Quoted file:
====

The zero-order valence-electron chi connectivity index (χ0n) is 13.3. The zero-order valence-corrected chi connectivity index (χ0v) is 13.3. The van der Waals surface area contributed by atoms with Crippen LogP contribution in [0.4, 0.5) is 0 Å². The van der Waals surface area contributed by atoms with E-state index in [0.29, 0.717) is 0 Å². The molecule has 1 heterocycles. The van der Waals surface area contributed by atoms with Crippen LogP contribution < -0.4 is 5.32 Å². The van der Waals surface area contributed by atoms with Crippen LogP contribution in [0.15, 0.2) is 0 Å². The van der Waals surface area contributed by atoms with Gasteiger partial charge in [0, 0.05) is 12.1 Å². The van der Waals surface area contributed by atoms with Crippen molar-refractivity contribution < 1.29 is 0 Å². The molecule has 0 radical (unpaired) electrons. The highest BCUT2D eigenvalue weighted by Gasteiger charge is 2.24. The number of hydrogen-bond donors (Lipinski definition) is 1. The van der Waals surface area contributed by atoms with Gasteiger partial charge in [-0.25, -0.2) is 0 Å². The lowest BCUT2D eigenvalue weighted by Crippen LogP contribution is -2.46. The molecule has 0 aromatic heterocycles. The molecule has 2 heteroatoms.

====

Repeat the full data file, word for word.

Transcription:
The zero-order valence-electron chi connectivity index (χ0n) is 13.3. The zero-order valence-corrected chi connectivity index (χ0v) is 13.3. The van der Waals surface area contributed by atoms with Crippen LogP contribution in [0.4, 0.5) is 0 Å². The van der Waals surface area contributed by atoms with E-state index in [0.29, 0.717) is 0 Å². The molecule has 1 heterocycles. The van der Waals surface area contributed by atoms with Crippen LogP contribution < -0.4 is 5.32 Å². The van der Waals surface area contributed by atoms with Crippen LogP contribution in [0.15, 0.2) is 0 Å². The van der Waals surface area contributed by atoms with Gasteiger partial charge in [0, 0.05) is 12.1 Å². The van der Waals surface area contributed by atoms with Crippen molar-refractivity contribution < 1.29 is 0 Å². The molecule has 0 radical (unpaired) electrons. The highest BCUT2D eigenvalue weighted by Gasteiger charge is 2.24. The number of hydrogen-bond donors (Lipinski definition) is 1. The van der Waals surface area contributed by atoms with Gasteiger partial charge in [-0.25, -0.2) is 0 Å². The lowest BCUT2D eigenvalue weighted by Crippen LogP contribution is -2.46. The molecule has 0 aromatic heterocycles. The molecule has 2 heteroatoms.